Postmodern Magic

05/01/2015 02:49 pm ET | Updated Jun 30, 2015

This past summer, I read the novel Everything Is Illuminated by Jonathan Safran Foer. It details the story of one man, whose name happens to be Jonathan Safran Foer--at this point, you can tell we're already in postmodern territory--and his journey back to his family's homeland of Ukraine to uncover his family's past, before his grandfather escaped the country from the Nazis. The other characters include Foer's guide and translator, Alex, who speaks in a hilarious and idiosyncratic style of English, and Alex's grandfather, who is also named Alex. The book has been described by critics as a "postmodern magical-realist novel." But what does this word-salad actually mean? I'd like to examine for a bit where exactly the "magical-realism" part comes from and then where the "postmodernist" part comes from, and talk a bit about how the author uses these genres to the effect he does.

So first things first: the postmodernist aspects of the novel. The most obvious postmodern trope is that Foer has one of his own characters commentate on each chapter of the story. Foer first writes chapters detailing what he's uncovered about his family's past, and then in the chapter following Alex writes a commentary of it. In these chapters, Alex analyzes the writing, criticizes the frequently bizarre nature of the plot, and adds his own emotional response to Foer's writing. The novel constantly takes the reader out of its own story, dissecting it and deconstructing it, leaving no doubts about its artificial nature as a novel.


So, the novel is split into three: Alex's account of the group's Ukrainian travels, occurring in the present, Foer's fictional account of his family history, which occurs in the past, and then Alex's letters to Foer, which is written in retrospect. Using this plot structure, novel covers all three of its temporal bases. Another postmodern element we can consider is the fact that Foer's "historical" account of his family is actually entirely fictionalized. The act of merging historical fact and fiction, and then blurring the line between these two is a very typical po-mo trope.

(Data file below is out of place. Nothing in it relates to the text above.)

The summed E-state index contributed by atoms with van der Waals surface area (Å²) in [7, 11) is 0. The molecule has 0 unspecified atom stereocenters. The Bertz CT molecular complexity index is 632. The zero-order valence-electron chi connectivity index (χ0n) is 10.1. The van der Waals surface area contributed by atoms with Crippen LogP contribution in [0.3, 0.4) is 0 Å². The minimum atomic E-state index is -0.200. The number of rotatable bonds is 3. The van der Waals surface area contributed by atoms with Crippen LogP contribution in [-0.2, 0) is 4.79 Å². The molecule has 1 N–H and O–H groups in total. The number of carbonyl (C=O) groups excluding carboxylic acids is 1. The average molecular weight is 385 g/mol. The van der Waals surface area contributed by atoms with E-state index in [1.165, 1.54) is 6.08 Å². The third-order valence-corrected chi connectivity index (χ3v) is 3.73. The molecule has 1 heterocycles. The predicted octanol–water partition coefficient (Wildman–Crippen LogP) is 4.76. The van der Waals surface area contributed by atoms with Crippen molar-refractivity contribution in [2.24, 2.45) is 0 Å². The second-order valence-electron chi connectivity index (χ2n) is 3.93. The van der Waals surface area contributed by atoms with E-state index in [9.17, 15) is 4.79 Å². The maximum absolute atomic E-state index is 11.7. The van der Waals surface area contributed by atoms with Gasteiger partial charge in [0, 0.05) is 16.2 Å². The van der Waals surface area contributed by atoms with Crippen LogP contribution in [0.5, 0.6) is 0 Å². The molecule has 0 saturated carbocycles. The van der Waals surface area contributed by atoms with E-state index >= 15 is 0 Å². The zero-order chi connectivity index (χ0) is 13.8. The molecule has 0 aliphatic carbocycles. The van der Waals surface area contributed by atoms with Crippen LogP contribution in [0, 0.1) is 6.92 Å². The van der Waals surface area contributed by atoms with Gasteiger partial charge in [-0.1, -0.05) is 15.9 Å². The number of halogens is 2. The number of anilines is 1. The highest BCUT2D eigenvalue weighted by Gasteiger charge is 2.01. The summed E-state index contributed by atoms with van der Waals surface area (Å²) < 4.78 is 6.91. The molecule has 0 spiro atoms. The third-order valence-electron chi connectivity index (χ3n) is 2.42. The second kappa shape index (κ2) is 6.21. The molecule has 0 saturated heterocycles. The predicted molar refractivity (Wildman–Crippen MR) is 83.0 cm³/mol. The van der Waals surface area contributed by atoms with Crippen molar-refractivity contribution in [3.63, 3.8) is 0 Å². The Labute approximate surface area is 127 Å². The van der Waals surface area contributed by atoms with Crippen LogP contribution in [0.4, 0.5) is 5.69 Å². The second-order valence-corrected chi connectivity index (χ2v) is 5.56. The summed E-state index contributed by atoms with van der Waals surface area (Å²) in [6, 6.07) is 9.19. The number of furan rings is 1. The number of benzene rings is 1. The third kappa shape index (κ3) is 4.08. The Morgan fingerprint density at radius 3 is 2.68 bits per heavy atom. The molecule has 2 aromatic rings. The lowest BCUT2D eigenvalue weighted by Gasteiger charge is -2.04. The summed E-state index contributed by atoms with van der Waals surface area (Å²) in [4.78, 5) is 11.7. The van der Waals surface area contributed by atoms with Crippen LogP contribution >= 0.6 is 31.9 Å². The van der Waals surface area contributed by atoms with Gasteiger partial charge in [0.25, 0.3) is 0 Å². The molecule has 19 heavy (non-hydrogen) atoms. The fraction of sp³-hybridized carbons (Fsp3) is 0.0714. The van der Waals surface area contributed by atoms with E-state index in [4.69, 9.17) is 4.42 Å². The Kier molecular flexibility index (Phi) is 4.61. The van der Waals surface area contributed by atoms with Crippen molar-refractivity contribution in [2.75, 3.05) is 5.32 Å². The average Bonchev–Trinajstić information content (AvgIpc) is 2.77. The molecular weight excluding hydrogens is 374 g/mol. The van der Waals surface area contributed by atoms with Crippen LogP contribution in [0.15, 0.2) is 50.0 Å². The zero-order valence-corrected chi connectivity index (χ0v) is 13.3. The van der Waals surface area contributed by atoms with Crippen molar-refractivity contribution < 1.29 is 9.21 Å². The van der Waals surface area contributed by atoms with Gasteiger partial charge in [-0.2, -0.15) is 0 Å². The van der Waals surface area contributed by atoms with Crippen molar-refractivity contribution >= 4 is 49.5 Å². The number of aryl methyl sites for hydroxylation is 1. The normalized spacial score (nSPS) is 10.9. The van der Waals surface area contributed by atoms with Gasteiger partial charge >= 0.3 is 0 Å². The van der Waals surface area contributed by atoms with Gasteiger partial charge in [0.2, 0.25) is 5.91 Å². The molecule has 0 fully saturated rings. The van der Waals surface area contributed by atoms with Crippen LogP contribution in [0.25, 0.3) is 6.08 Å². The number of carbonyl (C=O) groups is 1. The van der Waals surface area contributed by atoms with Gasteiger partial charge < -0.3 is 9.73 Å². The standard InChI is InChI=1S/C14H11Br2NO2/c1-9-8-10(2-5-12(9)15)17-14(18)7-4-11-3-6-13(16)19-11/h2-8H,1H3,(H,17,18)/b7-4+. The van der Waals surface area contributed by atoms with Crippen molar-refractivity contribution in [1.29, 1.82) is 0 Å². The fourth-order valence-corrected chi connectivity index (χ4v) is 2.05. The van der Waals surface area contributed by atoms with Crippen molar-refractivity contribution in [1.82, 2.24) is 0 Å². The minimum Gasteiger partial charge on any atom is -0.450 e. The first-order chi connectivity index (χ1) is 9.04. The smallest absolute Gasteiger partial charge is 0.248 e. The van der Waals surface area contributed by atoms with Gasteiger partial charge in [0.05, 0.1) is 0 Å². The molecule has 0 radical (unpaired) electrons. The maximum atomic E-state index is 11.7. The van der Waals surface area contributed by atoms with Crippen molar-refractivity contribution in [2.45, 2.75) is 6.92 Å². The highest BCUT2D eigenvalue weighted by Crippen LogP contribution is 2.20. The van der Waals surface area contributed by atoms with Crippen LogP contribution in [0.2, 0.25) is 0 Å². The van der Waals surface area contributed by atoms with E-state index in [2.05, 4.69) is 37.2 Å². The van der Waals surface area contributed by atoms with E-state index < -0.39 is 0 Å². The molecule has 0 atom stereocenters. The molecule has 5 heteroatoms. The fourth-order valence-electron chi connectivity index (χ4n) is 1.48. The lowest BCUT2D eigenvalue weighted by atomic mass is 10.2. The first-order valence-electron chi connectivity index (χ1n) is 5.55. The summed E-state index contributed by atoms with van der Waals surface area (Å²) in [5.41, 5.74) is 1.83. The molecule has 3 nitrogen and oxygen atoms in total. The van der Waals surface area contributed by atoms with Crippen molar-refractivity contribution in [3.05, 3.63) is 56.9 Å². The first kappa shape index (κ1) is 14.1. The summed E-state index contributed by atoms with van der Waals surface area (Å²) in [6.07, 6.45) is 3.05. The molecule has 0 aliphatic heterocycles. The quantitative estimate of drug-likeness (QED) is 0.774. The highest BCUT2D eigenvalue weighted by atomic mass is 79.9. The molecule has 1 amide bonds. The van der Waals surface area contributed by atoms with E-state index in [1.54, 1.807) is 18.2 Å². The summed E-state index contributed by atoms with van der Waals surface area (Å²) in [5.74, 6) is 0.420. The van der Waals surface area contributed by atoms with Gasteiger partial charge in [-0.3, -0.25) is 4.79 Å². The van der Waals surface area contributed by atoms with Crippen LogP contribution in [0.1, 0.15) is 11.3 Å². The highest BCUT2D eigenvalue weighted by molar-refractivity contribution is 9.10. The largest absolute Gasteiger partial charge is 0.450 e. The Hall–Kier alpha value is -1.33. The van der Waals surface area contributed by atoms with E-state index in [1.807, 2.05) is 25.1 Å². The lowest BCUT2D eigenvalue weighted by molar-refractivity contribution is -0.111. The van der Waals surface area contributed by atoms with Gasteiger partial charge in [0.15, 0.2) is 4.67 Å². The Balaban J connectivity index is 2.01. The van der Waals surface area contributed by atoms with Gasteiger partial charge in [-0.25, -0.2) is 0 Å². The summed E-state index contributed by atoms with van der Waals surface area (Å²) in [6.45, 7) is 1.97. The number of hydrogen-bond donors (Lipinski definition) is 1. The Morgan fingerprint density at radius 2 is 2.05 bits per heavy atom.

Postmodernism asks what the difference between life and art is, and concludes that there may not be as much of difference as you think. Art is constructed and artificial by its very nature, while life is the complete opposite. But who's to say that what we think of as real, like, for instance, our family history, is 100% objectively true? Our past may actually be just one gigantic narrative, as constructed and artificial as the novels we read. But does that mitigate the emotional impact of hearing or reading about these things?

That's where the "magical-realism" part of the novel comes in. Magical-realism runs rampant throughout the entire novel, and is one of the most vibrant and inventive aspects of it. The novel creates these extremely fantastical and creative situations that are equal parts hilarious, mind-bending, and depressing. The novel starts off with one very magical event: a man is pinned underneath his cart at the bottom of the river and presumably dies. Out of the chaos and debris of his carriage floats a fully born baby, unscathed and crying. The villagers adopt this child as their own. The book explains that the wife of the man whose carriage ran off the roads was pregnant, and in her stress, gave birth to the baby while drowning. This is all played entirely straight-faced, and no one in the novel ever questions its outrageous improbability. It becomes increasingly clear as the novel progresses that Foer only uses these magical-realism tropes in order to make sense of his family's decimation in the Holocaust and to reconcile with his present. If you make your past unbelievable and larger-than-life, then you can laugh at it, learn from it, and eventually move on. What better way to learn from something than to laugh at it? The magical realism curbs the cynicism of the postmodern aspects of the novel nicely. It reminds us that just because something is fake shouldn't cheapen our emotional response to it: a nice little thing to remember in this digitized day and age.

I recommend Everything Is Illuminated highly. It's a perfect book for anyone who wants to read a novel that blends humor and gravity and levity, devastation and creation, reality and magic, and magic and postmodernism seamlessly. The novel broke my heart countless times, and then in the next chapter repaired it only for the purposes of breaking it again. It is explosively written, and you will learn, whether you like it or not, how important it is to keep your family's past alive by any means necessary.